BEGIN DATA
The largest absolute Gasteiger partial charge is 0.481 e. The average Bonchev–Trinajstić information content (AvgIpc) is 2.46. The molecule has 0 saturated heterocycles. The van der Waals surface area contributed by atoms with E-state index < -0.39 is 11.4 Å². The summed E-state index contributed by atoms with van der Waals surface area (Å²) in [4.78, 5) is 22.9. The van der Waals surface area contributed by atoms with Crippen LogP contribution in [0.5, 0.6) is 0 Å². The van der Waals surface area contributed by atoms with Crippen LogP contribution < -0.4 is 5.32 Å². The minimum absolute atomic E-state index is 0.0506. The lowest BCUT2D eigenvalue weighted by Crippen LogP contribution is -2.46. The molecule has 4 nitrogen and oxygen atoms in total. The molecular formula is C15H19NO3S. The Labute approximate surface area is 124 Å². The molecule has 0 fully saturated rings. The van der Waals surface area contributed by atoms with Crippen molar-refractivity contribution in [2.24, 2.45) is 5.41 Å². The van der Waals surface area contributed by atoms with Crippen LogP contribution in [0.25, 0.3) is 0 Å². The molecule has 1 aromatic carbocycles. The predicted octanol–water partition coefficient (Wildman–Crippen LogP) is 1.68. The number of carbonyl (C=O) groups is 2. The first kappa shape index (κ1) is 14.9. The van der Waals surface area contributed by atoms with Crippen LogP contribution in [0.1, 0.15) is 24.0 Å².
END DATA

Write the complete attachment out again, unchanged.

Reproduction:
The largest absolute Gasteiger partial charge is 0.481 e. The average Bonchev–Trinajstić information content (AvgIpc) is 2.46. The molecule has 0 saturated heterocycles. The van der Waals surface area contributed by atoms with E-state index < -0.39 is 11.4 Å². The summed E-state index contributed by atoms with van der Waals surface area (Å²) in [4.78, 5) is 22.9. The van der Waals surface area contributed by atoms with Crippen LogP contribution in [0.5, 0.6) is 0 Å². The van der Waals surface area contributed by atoms with Crippen LogP contribution < -0.4 is 5.32 Å². The minimum absolute atomic E-state index is 0.0506. The lowest BCUT2D eigenvalue weighted by Crippen LogP contribution is -2.46. The molecule has 4 nitrogen and oxygen atoms in total. The molecular formula is C15H19NO3S. The Labute approximate surface area is 124 Å². The molecule has 0 fully saturated rings. The van der Waals surface area contributed by atoms with Crippen molar-refractivity contribution in [2.24, 2.45) is 5.41 Å². The van der Waals surface area contributed by atoms with Crippen LogP contribution in [0.25, 0.3) is 0 Å². The molecule has 1 aromatic carbocycles. The predicted octanol–water partition coefficient (Wildman–Crippen LogP) is 1.68. The number of carbonyl (C=O) groups is 2. The first kappa shape index (κ1) is 14.9. The van der Waals surface area contributed by atoms with Crippen LogP contribution in [0.1, 0.15) is 24.0 Å².